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New York Times' Public Editor Criticizes One-Sided Piece on Emergency Contraception

New York Times' Public Editor Criticizes One-Sided Piece on Emergency Contraception

February 19, 2014 — The New York Times made a poor decision in featuring an antiabortion-rights physician's criticism of emergency contraception without offering alternative views on the issue, the paper's public editor, Margaret Sullivan, writes in the Times' "Public Editor's Journal."

Sullivan explains that in a Feb. 7 online forum, the Times published experts' responses to its "Room for Debate" feature, which asked, "What unhealthy products should CVS stop selling?"

One of the replies, by American Association of Pro-Life Obstetricians and Gynecologists Executive Director Donna Harrison, argued that CVS should stop selling EC over the counter. "Aside from being ineffective, over-the-counter access to emergency contraceptive[s] is harmful to women's health," Harrison wrote. The other three responses said the retailer should stop selling "sugary drinks and food, energy drinks to minors and toxic cosmetics," Sullivan notes.

Harrison's piece prompted backlash from readers, with several physicians writing to the Times to contest her claims, Sullivan writes. For example, Sara Baird, a physician based in New York, said Harrison's statements were "not only false, they are intentionally so." Baird noted that "peer-reviewed rigorous scientific trials" have shown EC to be safe for women, including in OTC use.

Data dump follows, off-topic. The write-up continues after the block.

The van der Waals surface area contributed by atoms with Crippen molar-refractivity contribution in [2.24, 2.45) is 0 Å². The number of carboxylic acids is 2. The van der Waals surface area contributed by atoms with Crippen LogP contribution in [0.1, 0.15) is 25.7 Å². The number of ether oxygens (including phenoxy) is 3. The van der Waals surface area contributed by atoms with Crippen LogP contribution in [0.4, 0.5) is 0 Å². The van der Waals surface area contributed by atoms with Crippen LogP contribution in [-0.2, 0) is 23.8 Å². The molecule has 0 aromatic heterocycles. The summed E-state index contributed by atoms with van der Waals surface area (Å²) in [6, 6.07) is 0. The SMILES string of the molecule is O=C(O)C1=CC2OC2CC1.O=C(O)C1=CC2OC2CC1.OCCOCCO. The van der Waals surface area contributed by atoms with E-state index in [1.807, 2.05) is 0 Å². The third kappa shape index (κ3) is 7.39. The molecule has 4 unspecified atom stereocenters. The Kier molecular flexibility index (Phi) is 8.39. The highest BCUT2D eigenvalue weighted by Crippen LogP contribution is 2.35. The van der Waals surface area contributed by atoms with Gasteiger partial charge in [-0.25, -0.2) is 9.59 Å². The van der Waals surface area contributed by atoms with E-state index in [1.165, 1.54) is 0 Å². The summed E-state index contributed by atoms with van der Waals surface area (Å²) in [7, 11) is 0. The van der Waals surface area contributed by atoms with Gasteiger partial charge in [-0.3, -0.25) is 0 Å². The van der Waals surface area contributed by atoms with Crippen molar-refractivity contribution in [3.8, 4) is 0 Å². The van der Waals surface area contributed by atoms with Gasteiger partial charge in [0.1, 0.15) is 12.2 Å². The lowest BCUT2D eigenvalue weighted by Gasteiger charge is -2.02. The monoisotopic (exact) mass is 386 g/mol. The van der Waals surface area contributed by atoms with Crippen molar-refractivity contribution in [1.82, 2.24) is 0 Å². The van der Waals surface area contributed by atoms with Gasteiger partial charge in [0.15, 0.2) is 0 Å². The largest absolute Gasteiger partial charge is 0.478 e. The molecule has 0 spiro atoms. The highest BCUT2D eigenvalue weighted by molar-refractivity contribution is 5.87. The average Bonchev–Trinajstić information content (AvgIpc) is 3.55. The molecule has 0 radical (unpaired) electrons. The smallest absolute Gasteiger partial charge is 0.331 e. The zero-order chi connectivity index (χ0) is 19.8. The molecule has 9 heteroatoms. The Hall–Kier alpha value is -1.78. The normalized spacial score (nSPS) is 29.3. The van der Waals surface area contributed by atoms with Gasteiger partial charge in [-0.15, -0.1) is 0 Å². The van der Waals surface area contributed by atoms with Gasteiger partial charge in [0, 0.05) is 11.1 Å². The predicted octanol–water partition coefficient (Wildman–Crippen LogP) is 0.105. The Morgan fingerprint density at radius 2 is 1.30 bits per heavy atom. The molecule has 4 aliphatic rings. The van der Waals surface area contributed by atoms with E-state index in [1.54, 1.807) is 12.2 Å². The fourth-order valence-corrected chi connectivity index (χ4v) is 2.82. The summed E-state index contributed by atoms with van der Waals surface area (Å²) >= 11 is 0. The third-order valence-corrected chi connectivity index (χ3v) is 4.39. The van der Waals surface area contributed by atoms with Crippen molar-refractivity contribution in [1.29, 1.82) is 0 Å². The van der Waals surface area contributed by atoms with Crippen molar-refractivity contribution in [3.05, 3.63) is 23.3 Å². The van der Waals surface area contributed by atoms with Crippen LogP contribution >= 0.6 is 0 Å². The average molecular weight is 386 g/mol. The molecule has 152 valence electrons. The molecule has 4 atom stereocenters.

Editor's Response

However, Sullivan writes that Susan Ellingwood -- an editor for the New York Times' Opinion section who oversees "Room for Debate" -- "defended the inclusion of Ms. Harrison's view and said that, if read carefully, it held up."

Specifically, Ellingwood said that Harrison never said that the "primary function of Plan B is to prevent implantation of a fertilized embryo," but only that it "may" do so in "certain situations." Ellingwood wrote, "Dr. Harrison's wording of 'certain situations' and 'may' is absolutely accurate: The safety for embryos is unknown," at least for the EC drug ulipristal, which is sold as Ella.

Ellingwood also said that Harrison did not say that EC was inherently unsafe and ineffective, but rather that it might not be taken as directed when available OTC. "Dr. Harrison is on solid ground to point out that real-world results may differ from clinical trials," Ellingwood said, adding, "Once again, acknowledging that uncertainty is the only ethical approach."

Sullivan concludes that the inclusion of Harrison's piece was ultimately inappropriate because, unlike many "Room for Debate" features, which include several views on a contested subject, Harrison's response "unfortunately appears to have The Times's imprimatur." Sullivan writes that the situation is "all the more troubling because Dr. Harrison's point of view is one that runs counter to scientific consensus: that this kind of [EC] is safe" (Sullivan, "Public Editor's Journal," New York Times, 2/18).